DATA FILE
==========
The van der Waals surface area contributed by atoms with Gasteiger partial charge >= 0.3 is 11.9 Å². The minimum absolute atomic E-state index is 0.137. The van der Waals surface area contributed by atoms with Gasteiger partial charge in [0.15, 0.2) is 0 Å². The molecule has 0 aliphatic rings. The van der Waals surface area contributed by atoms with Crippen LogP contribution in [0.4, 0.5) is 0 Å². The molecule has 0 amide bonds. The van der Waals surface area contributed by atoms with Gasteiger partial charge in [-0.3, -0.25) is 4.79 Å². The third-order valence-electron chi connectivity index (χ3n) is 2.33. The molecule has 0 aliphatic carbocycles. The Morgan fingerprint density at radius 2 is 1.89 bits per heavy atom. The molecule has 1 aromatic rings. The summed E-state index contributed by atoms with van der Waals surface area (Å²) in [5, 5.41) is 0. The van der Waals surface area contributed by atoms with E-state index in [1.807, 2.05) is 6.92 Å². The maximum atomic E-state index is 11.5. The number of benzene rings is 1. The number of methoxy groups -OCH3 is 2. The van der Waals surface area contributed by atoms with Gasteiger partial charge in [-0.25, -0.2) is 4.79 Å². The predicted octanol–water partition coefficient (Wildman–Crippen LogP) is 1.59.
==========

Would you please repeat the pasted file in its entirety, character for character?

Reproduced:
The van der Waals surface area contributed by atoms with Gasteiger partial charge >= 0.3 is 11.9 Å². The minimum absolute atomic E-state index is 0.137. The van der Waals surface area contributed by atoms with Gasteiger partial charge in [0.15, 0.2) is 0 Å². The molecule has 0 aliphatic rings. The van der Waals surface area contributed by atoms with Crippen LogP contribution in [0.4, 0.5) is 0 Å². The molecule has 0 amide bonds. The van der Waals surface area contributed by atoms with Gasteiger partial charge in [-0.3, -0.25) is 4.79 Å². The third-order valence-electron chi connectivity index (χ3n) is 2.33. The molecule has 0 aliphatic carbocycles. The Morgan fingerprint density at radius 2 is 1.89 bits per heavy atom. The molecule has 1 aromatic rings. The summed E-state index contributed by atoms with van der Waals surface area (Å²) in [5, 5.41) is 0. The van der Waals surface area contributed by atoms with E-state index in [1.807, 2.05) is 6.92 Å². The maximum atomic E-state index is 11.5. The number of benzene rings is 1. The number of methoxy groups -OCH3 is 2. The van der Waals surface area contributed by atoms with Gasteiger partial charge in [-0.25, -0.2) is 4.79 Å². The predicted octanol–water partition coefficient (Wildman–Crippen LogP) is 1.59.